Director Jonathan Mostow enjoys his latest assignment: building the population of an all-robot world.
When robot stand-ins populate the world in a movie – as they do in Disney’s Surrogates – every character in the frame has to look perfect. And that turned into a headache for director Jonathan Mostow. “Usually you hire background actors off the street,” he says. “We were flying in models.”
In the near future, humans never leave their homes. Instead, they send sophisticated robot surrogates into the world. Piloting these proxies from a special chair that plugs into their brain, operators experience everything their surrogates do, but incur none of the risks. That is, until someone starts destroying the robots in a way that kills their operators, too. Agent Harvey Greer (Bruce Willis) must stop the rampage.
Mostow’s team created the film’s various surrogate forms using a combination of computer graphics, animatronics and prosthetics. Effects-house KNB built 70 machines – from FBI watcher drones to the display models used to sell surrogates to customers.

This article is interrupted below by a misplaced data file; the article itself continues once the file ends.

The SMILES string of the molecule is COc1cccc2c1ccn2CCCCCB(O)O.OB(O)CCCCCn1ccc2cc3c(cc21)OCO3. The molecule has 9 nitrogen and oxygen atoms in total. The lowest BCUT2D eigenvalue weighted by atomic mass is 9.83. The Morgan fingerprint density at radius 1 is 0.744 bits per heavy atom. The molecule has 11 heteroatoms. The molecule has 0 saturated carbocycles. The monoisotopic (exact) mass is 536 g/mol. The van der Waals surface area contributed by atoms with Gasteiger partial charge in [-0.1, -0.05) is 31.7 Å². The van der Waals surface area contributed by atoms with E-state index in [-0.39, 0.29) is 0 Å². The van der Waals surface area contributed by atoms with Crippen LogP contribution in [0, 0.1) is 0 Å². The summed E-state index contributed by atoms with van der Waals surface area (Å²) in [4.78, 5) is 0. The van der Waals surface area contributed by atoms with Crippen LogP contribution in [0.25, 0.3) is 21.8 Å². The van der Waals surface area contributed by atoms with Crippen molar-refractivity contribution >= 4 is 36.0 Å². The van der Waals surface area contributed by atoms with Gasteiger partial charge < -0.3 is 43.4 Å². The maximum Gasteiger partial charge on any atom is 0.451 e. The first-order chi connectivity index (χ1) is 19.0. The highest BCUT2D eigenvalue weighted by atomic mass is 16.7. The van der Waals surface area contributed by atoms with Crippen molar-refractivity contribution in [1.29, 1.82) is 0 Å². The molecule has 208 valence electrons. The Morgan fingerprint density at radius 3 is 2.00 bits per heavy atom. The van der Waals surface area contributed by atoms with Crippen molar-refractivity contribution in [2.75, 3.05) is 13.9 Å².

The team also layered silicon skin over robotic frames, then digitally added details such as circuit boards in postproduction. And for scenes where Greer’s surrogate is mangled, Willis wore prosthetics to gain a more realistic visual result than CGI. “It’s just more fun to build stuff and film it,” Mostow says. “We’re all little kids with our electric train sets. Our electric train set just happens to be a big Hollywood movie with all the bells and whistles on it.”
Creating the illusion of robotic perfection also required some subtle alterations. For example, when actors were portraying surrogates, visual-effects artists digitally cleaned their skin of flaws in post-production. “Before I started this movie, I (thought Hollywood was full of fabulous-looking people,” Mostow says. “But the number of people who look like ideal prototypes is actually not that many.”
Android: A mobile robot, usually with a human form. Derived from late Greek androeidés (manlike), circa 1751, Merriam-Webster’s Dictionary
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